Monday, 18 March 2013

Review: 'A Place for Turtles' and 'Stripes of All Types'

A Place for Turtles by Melissa Stewart, Illustrated by Higgins Bond, 2013, Peachtree Publishers, $16.95, hardbound, 29 pages. Category/Genre: reference. Cover: well done! Where we got it: publisher. Where you can get it: Amazon, Barnes and Noble, Books-A-Million.

Like A Place for Birds by the same  author, this book is a call to arms for those willing to help animals in distress. Throughout the book, Stewart gives facts about how turtles are harmed by man: rubbish in water (plastic bags can kill turtles), unsafe fish nets (shrimp nets killed hundreds of thousands of loggerhead turtles each year until Congress passed a law that fishing nets have a turtle excluder device), and allowing dogs to roam free in forests, wetlands, and other wild places are but a few of the ways people hurt these creatures. 

But Stewart doesn't just leave us with the bad news. She also tells how people have been mending their ways and helping turtles, as well as listing ways the reader can help. For instance, over 400 Alabama red-bellied turtles were killed whilst trying to cross a four-lane highway between 2001 and 2006. But in 2007, a 4.3-mile-long fence was constructed along the highway to prevent turtles crossing the road. 

In 1996, LaGrange, New York needed to make a bigger high school. But the only way was to overtake a wetland where Blanding's turtles lived. Soil and plants were moved to a nearby spot and another wetland was created for the turtles. 

Ways you, the reader, can help include never catching and keeping a turtle; never buying a turtle at a pet shop; and never throwing trash into any body of water.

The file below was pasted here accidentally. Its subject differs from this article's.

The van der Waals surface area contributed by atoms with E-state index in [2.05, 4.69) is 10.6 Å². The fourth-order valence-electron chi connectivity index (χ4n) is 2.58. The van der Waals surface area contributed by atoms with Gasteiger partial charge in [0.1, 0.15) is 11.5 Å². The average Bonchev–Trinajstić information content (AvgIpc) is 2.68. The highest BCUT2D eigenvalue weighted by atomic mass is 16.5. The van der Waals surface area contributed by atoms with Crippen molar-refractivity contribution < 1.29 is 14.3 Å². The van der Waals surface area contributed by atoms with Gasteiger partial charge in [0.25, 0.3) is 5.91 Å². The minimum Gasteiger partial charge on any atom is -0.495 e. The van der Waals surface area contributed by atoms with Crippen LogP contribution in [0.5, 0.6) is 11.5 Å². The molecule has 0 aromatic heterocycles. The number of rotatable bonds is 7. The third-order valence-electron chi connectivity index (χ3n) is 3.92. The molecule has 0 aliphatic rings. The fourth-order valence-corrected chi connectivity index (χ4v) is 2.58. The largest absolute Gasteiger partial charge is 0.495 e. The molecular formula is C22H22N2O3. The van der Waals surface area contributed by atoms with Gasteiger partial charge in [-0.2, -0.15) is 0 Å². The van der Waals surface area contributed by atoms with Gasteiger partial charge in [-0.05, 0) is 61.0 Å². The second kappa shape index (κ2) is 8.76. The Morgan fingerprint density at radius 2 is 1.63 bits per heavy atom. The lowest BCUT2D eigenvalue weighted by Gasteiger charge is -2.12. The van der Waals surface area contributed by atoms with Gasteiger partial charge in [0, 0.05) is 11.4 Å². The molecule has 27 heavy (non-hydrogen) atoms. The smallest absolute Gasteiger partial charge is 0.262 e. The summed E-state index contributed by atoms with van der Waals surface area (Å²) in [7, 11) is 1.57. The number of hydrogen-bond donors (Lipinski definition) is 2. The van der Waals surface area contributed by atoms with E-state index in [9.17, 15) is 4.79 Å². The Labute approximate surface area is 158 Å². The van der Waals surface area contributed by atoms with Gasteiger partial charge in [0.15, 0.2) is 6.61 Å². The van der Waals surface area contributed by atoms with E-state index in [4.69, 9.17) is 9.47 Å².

Filled with lush colour artwork throughout, this book also gives several turtle facts and has a handy bibliography. There are also maps of the ranges of 12 turtle species in the U.S. 

Age range: 6-10. (But it's excellent for any age.) 

If you like this one, try: A Place for Birds by Melissa Stewart. 

Stripes of All Types by Susan Stockdale, Illustrated by Susan Stockdale, 2013, Peachtree Publishers, $15.95, hardbound, 30 pages. Category/Genre: reference. Cover: Excellent. Where we got it: publisher. Where you can get it: Amazon, Barnes and Noble, Books-A-Million. 

Magnificent acrylic on paper images adorn every page of this terrific book. Rhyming text takes the reader from one animal to the next, giving hints about where each animal lives: 'Stripes found in water,' says the text underneath the picture of a purple-striped jellyfish. 'And camped by a creek,' adds the text below a baby Malayan tapir.

The pictures are large, colourful, and wonderfully detailed. At the back of the book is a section with more information on each animal and his habitat. For instance, we learn that the zebra moray eel lives in the Indo-Pacific Ocean and Red Sea; that their stripes increase in number as they grow larger; and that the eel is a fish. 

We also find out about why these animals have stripes. For example, the phantasmal poison frog has stripes to tell predators that the frog is toxic. The okapi has stripes on his legs to help him hide from predators. And no-one knows why the Florida tree snail has stripes. 

For added interest, there's a game at the very end of the book, in which readers may guess which animals have which stripes. It's harder than you might think. It's also fun. 

Age range: 4-6. 

If you like this one, try: Suggestions? 

Don't forget to check out the other stops on the tour!

Letters Numbers and Books

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